CEOs wear a lot of hats — “strategist,” “organizational architect,” “team-builder” and “agenda-setter” all rank near the top in terms of importance.
But when assessing the value that a CEO brings to the company in today’s hyper-competitive business environment, don’t sell short the power of evangelism.
Although the term “chief evangelist” was borne from tech startups, the function of getting employees, prospective customers or partners and investors excited about the company and its products or services is part and parcel of the top job. While all CEOs are chief evangelists for their companies in some way, some go beyond “talking the talk” to “walking the walk.”
And in this context, that means putting their proverbial money where their mouths are by using their own products. While that looks different from company to company (and carries wildly divergent risks depending on the product and market), here are five CEOs who have determined to lead by example:
Elon Musk: Tesla Motors Chairman, CEO and Product Architect
CEO Since: 2008
Let’s say you’re a wildly successful serial entrepreneur, you’ve got a passion for electric vehicles and your Model S is flying out of dealer showrooms — and boosting your company’s stock to boot. What’s next?
You take your show on the road.
That’s exactly what Tesla Motors (TSLA) CEO Elon Musk is planning to do at the end of the year: drive his electric Model S 3,200 miles cross-country from Los Angeles to New York — with his five sons in tow — over a period of just six days.
The trip will build on Tesla’s expansion of its free Supercharger network announced in May. By the end of the year, the recharging network is slated to connect most of the major metropolitan areas in the U.S. and Canada.
While Musk is confident enough in his Model S that he believes it can go the distance with only nine hours spent charging, dicey weather and few refueling stations in America’s heartland potentially could extend the trip beyond the planned six days. Not to mention the likelihood of unscheduled stops when Musk’s sons — 8-year-old twins and 6-year-old triplets — start asking Dad the inevitable question for preteen kids on long car trips:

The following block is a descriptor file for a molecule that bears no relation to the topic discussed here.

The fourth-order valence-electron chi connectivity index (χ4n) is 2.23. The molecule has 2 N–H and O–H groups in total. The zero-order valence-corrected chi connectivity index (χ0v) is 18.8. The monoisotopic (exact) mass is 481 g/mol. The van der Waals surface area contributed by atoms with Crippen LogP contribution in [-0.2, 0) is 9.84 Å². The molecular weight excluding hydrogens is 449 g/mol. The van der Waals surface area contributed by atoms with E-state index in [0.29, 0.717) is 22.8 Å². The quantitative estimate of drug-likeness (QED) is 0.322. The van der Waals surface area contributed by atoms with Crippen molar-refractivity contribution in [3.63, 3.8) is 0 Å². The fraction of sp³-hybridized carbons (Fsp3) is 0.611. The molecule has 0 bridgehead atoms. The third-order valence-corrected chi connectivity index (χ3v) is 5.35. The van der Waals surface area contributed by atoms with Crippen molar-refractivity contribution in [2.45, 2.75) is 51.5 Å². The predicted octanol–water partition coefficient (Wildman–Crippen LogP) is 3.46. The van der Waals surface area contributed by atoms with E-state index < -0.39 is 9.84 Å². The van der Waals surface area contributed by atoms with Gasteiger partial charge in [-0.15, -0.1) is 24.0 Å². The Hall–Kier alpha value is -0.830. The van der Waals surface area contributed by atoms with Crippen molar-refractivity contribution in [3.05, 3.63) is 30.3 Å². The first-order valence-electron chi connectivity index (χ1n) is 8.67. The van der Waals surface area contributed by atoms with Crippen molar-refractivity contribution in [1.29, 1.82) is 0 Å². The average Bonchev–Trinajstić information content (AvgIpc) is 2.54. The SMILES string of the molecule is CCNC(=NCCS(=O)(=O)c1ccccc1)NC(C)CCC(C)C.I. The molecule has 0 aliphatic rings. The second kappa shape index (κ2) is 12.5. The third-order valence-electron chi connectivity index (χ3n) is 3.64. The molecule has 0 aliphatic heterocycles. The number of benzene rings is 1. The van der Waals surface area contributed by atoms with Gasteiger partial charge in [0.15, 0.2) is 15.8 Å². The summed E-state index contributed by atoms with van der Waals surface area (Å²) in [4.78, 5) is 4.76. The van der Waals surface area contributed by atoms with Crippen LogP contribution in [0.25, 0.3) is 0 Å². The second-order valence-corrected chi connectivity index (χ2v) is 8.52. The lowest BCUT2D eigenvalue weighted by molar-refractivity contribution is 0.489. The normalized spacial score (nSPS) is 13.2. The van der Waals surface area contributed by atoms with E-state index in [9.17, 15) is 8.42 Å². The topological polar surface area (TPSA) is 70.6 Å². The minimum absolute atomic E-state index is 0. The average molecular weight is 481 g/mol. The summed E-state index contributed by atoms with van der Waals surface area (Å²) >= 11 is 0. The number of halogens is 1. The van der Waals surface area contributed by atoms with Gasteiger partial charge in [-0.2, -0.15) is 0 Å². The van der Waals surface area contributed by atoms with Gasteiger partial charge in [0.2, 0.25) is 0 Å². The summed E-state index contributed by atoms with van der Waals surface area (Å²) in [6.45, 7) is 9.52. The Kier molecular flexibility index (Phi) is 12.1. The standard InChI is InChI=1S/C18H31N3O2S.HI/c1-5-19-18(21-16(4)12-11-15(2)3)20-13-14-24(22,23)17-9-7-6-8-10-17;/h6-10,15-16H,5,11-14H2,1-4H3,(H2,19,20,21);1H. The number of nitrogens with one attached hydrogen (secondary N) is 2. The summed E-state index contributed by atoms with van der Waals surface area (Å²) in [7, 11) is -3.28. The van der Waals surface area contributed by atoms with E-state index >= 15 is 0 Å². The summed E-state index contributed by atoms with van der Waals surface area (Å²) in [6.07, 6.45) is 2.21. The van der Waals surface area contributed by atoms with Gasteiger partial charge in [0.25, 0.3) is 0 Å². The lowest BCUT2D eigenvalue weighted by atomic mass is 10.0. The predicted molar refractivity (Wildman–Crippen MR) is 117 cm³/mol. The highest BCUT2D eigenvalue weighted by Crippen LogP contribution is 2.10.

“Are we there yet?”
Robert Kaiser: PPSS Group CEO
CEO Since: 2009
It’s one thing to take a long drive to prove your product’s mettle; it’s quite another to take a bullet for it. But that’s exactly what our next CEO — U.K.-based PPSS Group’s Robert Kaiser — did recently.
You see, PPSS is entirely focused on designing, developing and manufacturing protective equipment and clothing — with a particular focus on hard-core threats like firearms, edged weapons, hypodermic needles, blunt trauma and human bites.
But don’t just take Kaiser’s word that his personal protective products are up to scratch — he stands behind their performance — literally. Check out this video of Kaiser testing the performance of one of PPSS Group’s covert bulletproof vests — by being shot with live ammo from a high-performance Glock 19 from a distance of just 9 feet!
Don Thompson, McDonald’s President and CEO
CEO Since: 2012